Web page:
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French Government Backs Away from Taxing Art as Wealth

Andy Warhol, “Dollar Sign” (1981) (Image courtesy ukauctionnews.com)

A proposal for an amendment that would tax art worth over $65,175 ran into immediate controversy in France from museums and cultural officials. The government is now backing far away from the change in the tax code, which has the potential to discourage donations of art to institutions, the Sun Daily reports.

Proposed by a member of the Socialist Party, which is currently in power, the amendment would expand France’s wealth tax to cover artwork valued over 50,000 euros, or $65,175. The proposed policy received immediate pushback from the art community, who fear that the tax would drive art out of the country. An October 12 letter from cultural figures including leaders at the French National Library, Louvre, Versailles, and Pompidou outlined their concerns.

“There are reasons to fear that taxing artworks will dissuade their owners from loaning them, for fear they will be identified,” the letter reads. “The French public would be the first to suffer.”

The concern is that the tax will cause agents to investigate collectors homes in order to determine just what art they own and how to properly account for it. If a collector were to publicly donate a piece to a museum, it would also out them as the owner — and draw the attention of tax officials.

Following the backlash, the government is now stepping away from the proposal. “Artworks will not be included in the assets liable for wealth taxation. We don’t want to be in a country where tax agents are coming into homes to check on art,” Prime Minister Jean-Marc Ayrault told Europe 1 radio.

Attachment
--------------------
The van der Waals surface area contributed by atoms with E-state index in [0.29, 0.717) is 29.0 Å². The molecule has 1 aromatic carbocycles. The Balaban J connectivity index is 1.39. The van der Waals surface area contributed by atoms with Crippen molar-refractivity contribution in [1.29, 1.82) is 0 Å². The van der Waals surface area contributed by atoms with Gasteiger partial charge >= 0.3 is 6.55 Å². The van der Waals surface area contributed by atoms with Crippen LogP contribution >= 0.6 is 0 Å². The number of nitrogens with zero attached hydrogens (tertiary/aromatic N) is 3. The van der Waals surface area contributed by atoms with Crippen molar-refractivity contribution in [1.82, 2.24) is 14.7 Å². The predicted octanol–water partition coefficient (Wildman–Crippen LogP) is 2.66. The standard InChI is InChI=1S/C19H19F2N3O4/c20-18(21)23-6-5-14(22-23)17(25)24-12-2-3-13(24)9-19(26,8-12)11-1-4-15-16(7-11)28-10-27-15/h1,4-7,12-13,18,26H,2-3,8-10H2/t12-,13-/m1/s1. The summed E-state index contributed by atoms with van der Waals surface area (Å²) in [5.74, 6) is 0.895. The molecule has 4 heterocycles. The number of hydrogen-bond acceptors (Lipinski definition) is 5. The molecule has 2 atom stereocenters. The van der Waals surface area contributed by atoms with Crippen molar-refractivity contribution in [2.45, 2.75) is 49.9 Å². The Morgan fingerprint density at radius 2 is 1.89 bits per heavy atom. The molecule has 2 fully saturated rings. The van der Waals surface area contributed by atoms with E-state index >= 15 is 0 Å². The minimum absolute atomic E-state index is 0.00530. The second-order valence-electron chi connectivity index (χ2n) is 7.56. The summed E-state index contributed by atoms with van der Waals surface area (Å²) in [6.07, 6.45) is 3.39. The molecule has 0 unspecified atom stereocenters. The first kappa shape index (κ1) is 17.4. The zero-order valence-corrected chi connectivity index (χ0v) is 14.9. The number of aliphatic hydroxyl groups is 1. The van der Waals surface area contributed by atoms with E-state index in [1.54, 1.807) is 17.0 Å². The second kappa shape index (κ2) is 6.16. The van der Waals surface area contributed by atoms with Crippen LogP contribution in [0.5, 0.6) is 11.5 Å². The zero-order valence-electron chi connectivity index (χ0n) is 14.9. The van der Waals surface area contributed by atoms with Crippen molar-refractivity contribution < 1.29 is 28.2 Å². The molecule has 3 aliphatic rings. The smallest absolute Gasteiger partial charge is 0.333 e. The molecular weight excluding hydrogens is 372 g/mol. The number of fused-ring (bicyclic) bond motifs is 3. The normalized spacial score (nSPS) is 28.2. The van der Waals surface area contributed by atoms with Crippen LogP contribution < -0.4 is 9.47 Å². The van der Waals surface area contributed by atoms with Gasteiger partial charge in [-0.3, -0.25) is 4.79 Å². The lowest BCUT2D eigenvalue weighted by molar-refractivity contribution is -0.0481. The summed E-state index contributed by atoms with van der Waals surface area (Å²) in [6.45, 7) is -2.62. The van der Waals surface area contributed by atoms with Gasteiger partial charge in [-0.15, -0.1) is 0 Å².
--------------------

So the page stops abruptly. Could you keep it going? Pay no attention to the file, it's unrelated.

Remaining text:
Robert Rauschenberg’s “Canyon” (1959) (Image courtesy wikipedia.org)

Both the government’s decision and the tax proposal itself bring up questions of how art is treated as a commodity or asset, and what that means. A 2006 ruling in the United States interfered with the common art museum policy of partial gifts, a system in which a donor gives a “portion” of a work to the museum and promises to transfer the rest at a later date. The work stays on the collectors’ walls and appreciates in value over time, causing the tax deduction for each partial gift to increase as well. Tightened rules now state that the work must be handed over to the museum within 10 years of the first fractional gift, explains a useful New York Times article.

Elsewhere in Europe, works by Dan Flavin and Bill Viola were classified as industrial equipment — lights and projectors — rather than art, netting a value-added tax of 20 percent instead of five percent. Tax policy has caused issues for art in the United States as well. The children of dealer Ileana Sonnabend inherited from their mother Robert Rauschenberg’s “Canyon” (1959), appraised at a value of $65 million — netting taxes of $29.2 million. Unfortunately, the work can’t be sold to cover the taxes, because it includes a stuffed bald eagle, an illegal commodity in the US. Bet Rauschenberg wasn’t thinking of the tax code when he made that one.

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